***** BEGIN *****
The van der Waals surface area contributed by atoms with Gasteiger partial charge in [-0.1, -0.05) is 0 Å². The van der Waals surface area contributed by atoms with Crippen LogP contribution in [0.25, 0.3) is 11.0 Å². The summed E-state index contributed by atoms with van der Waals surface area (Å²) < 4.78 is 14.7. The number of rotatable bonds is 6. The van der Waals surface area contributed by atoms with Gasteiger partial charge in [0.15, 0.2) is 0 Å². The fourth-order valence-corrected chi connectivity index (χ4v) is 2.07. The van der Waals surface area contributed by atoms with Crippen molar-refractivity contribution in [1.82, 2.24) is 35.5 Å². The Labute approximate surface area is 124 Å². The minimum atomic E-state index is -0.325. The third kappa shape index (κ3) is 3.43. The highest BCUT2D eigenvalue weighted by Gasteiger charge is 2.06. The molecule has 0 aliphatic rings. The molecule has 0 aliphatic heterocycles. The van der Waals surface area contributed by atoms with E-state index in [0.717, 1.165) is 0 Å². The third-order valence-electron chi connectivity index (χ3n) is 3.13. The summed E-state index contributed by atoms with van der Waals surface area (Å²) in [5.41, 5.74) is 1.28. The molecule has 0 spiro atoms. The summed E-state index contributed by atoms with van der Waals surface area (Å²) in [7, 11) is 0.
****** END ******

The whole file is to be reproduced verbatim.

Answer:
The van der Waals surface area contributed by atoms with Gasteiger partial charge in [-0.1, -0.05) is 0 Å². The van der Waals surface area contributed by atoms with Crippen LogP contribution in [0.25, 0.3) is 11.0 Å². The summed E-state index contributed by atoms with van der Waals surface area (Å²) < 4.78 is 14.7. The number of rotatable bonds is 6. The van der Waals surface area contributed by atoms with Gasteiger partial charge in [0.15, 0.2) is 0 Å². The fourth-order valence-corrected chi connectivity index (χ4v) is 2.07. The van der Waals surface area contributed by atoms with Crippen molar-refractivity contribution in [1.82, 2.24) is 35.5 Å². The Labute approximate surface area is 124 Å². The minimum atomic E-state index is -0.325. The third kappa shape index (κ3) is 3.43. The highest BCUT2D eigenvalue weighted by Gasteiger charge is 2.06. The molecule has 0 aliphatic rings. The molecule has 0 aliphatic heterocycles. The van der Waals surface area contributed by atoms with E-state index in [0.717, 1.165) is 0 Å². The third-order valence-electron chi connectivity index (χ3n) is 3.13. The summed E-state index contributed by atoms with van der Waals surface area (Å²) in [5.41, 5.74) is 1.28. The molecule has 0 spiro atoms. The summed E-state index contributed by atoms with van der Waals surface area (Å²) in [7, 11) is 0.